We hear a lot these days about customer service or the lack thereof. We complain about rude wait-staff, long lines, screwed up drive thru orders (end of the world problems like, OMG! I ordered a double-double not a french vanilla!) and high prices. We use our “communicators”, i.e. smart phones and ipads to link into social networking sites to spread the message about that “horrible store” we just visited.
Have you ever considered that it might be us…..not them? That perhaps we placed emotional, physical and psychological stumbling blocks to receiving great customer service?
In our lust for great customer service (yes lust), we have placed all responsibility on the service provider to create our experience. That doesn’t seem fair does it?
Whether it be the unsmiling first encounter, the obvious lack of respect for someone behind the counter or talking on a cell phone while at the counter (yes…..I DID just progressively raise my voice), we have placed stumbling blocks to receiving great customer service.
This past Christmas, I was proceeding through a fast food drive through (don’t judge me, I am not a machine) and overheard the gal in the vehicle immediately in front of me, scream at the employee through the exterior mic. I mean the gal SCREAMED like she had been done wrong in a big way; like there were gators’ nipping at her extremities. She went on to scream that they had better, “put regular coke in her order this time…and not that diet crap!”.
Yep…..I would call that a stumbling block – loud and clear.
That clerk/employee had done nothing wrong except be wearing the same uniform as an incompetent co-worker. She deserved no disrespect by the customer. The clerk was clearly shaken, but did not take the bait and respond negatively to the customer. If it were me, I probably would have gone all “Hello. My name is Inigo Montoya. You killed my father. Prepare to die” (random Princess Bride reference)….but obviously she was better than that.
When I got to the window, I asked her, “are you okay?”. She looked like she was going to cry and responded that, “it happens all the time” but “wishes that more people were in the Christmas spirit”. You see…..it was the day before Christmas Eve.
I am sorry folks, but the customer is not always right.
I threw the following question out to my facebook friends and they responded en masse. I asked, “send me some examples of customers not living up to their end of the bargain”.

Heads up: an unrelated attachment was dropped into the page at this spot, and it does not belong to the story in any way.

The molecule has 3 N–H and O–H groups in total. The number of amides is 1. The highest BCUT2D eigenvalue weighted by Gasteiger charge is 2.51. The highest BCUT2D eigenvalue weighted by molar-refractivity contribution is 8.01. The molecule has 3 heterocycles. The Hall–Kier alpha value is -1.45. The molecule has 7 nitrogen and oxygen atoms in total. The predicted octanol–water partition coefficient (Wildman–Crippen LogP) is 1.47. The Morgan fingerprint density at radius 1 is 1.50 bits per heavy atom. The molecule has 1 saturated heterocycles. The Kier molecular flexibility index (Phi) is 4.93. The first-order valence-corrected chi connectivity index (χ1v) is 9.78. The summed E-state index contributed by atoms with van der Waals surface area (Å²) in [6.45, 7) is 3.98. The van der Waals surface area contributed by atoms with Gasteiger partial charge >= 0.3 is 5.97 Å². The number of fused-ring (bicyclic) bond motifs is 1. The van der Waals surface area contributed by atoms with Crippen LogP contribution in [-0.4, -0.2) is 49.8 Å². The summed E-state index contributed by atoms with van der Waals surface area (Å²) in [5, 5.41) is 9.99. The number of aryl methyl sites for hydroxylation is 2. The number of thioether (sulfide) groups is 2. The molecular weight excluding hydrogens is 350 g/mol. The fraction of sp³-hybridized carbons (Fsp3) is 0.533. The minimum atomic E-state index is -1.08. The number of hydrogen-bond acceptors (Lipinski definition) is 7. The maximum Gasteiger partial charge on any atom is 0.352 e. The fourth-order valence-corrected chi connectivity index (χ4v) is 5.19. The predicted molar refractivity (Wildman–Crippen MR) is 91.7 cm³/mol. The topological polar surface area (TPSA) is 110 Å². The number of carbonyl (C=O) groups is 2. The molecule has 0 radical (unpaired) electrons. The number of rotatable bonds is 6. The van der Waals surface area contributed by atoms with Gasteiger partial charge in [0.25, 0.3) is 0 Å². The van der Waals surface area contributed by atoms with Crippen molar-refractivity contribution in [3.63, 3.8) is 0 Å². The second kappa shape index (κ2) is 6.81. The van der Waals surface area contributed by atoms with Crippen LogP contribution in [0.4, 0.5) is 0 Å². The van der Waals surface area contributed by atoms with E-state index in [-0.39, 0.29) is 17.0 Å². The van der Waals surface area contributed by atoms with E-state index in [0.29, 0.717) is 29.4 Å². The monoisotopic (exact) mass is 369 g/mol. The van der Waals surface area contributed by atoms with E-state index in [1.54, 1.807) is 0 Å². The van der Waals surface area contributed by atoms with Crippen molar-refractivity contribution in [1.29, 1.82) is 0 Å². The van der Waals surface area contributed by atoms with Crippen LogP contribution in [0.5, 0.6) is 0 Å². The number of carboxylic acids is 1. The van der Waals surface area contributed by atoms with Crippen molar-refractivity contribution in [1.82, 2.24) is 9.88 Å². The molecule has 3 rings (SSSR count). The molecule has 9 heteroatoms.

The responses were varied, but a common thread ran throughout.
‘Everyone deserves to be treated with respect’ and ‘Be not inhospitable to strangers lest they be angels in disguise’ (Yeats - a variation from a bible verse and yes…I have smart friends).
Many of us are guilty (myself included) of eye rolling and expelling heavy sighs, which is probably gateway behaviour to something more offensive. We can turn this ship around, but it will take a commitment. Are you with me? Okay then….
Customers (You and I) have but few responsibilities. Here are some suggestions from my facebook posse:
Not talking on the phone: While you are transmitting and receiving information with someone on your phone, you are unable to transmit and receive information with the waiter, the sales clerk, etc. Get off the phone and give them your full attention. Doing so is a sign of respect.
Not texting, tweeting, facebooking or game playing: Look up….way up from your phone and make some eye contact. If you don’t pay attention you might get a rare steak when you asked for well done and ya….it kinda will be your fault.
Being on time for a reservation, hair appointment, massage appointment….etc: If you are late, then it makes for a delay for the next person/group and so on, and so on, and so on. As a consequence, the hair-dresser, massage therapist, nail technician, etc. will probably not get lunch/coffee break/have to stay late.
Place blame appropriately: For example, don’t blame (and not tip) the server because the food wasn’t up to par. Ask to speak with the Chef or Manager.
Let’s remember….the service industry is not only comprised of servers, sales clerks and coffee barista’s. Even when we don’t maintain a storefront, we provide customer service to our coworkers.
Now…if I can get off this darn soapbox without falling….